A Case for Preservation: The Value and Constraints of Maintaining Insect Collections in Developing Countries
Insect collections play a critical role in recording biodiversity, recognizing and managing invasive species, addressing crop pests, and more. Developing countries could benefit the most from insect collections but often have few such resources. Experts in the field highlight the critical need for building insect collections around the world.
A biocontrol program deploying a leaf-feeding beetle and a stem-boring weevil in eastern Africa against the invasive weed Parthenium hysterophorus is proving successful and is set to become a key component of integrated pest management programs to control the weed.
In the response to the fall armyworm's arrival in Africa and Asia, researchers have now identified parasitoid wasp species serving as natural enemies of the crop pest on both continents.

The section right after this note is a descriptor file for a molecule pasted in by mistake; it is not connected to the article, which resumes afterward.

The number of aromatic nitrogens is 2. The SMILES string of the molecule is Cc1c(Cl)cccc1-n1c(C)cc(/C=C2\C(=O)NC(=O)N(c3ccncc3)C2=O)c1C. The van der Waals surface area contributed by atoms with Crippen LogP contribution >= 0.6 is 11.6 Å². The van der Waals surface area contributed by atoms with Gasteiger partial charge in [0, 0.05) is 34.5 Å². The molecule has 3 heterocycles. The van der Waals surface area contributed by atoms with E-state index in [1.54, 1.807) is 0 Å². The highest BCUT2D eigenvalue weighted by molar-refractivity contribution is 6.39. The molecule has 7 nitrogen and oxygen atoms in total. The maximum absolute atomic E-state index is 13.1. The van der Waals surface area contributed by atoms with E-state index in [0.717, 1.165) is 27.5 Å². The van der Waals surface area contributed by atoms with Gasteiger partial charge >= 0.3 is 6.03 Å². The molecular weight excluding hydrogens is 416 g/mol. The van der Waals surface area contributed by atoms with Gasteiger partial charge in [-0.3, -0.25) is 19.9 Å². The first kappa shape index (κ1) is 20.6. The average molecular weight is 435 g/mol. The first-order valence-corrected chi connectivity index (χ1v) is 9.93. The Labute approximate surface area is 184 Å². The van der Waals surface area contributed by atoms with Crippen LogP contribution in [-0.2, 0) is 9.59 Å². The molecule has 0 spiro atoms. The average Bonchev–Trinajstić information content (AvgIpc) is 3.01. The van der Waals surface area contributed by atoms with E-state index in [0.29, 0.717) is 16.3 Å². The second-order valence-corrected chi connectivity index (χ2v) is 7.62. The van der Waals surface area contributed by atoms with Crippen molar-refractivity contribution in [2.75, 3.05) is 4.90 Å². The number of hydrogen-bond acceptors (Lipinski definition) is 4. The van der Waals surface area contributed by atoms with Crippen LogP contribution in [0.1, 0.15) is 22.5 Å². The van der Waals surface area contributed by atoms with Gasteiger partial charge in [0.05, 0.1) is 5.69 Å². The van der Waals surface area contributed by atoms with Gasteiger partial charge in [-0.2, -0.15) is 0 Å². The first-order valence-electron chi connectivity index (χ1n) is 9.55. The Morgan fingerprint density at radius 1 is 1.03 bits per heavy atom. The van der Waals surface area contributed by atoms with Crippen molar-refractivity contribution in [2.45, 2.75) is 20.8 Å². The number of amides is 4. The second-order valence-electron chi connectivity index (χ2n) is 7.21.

In Nepal, the gall-inducing eupatorium gall fly (Procecidochares utilis) is deployed as a biological control agent against the invasive weed Ageratina adenophora. A new study by researchers at Tribhuvan University and the Feed the Future Innovation Lab for Integrated Pest Management shows size and abundance of galls induced by the fly are influenced by elevation, knowledge that can help in fine-tuning P. utilis-based biocontrol efforts.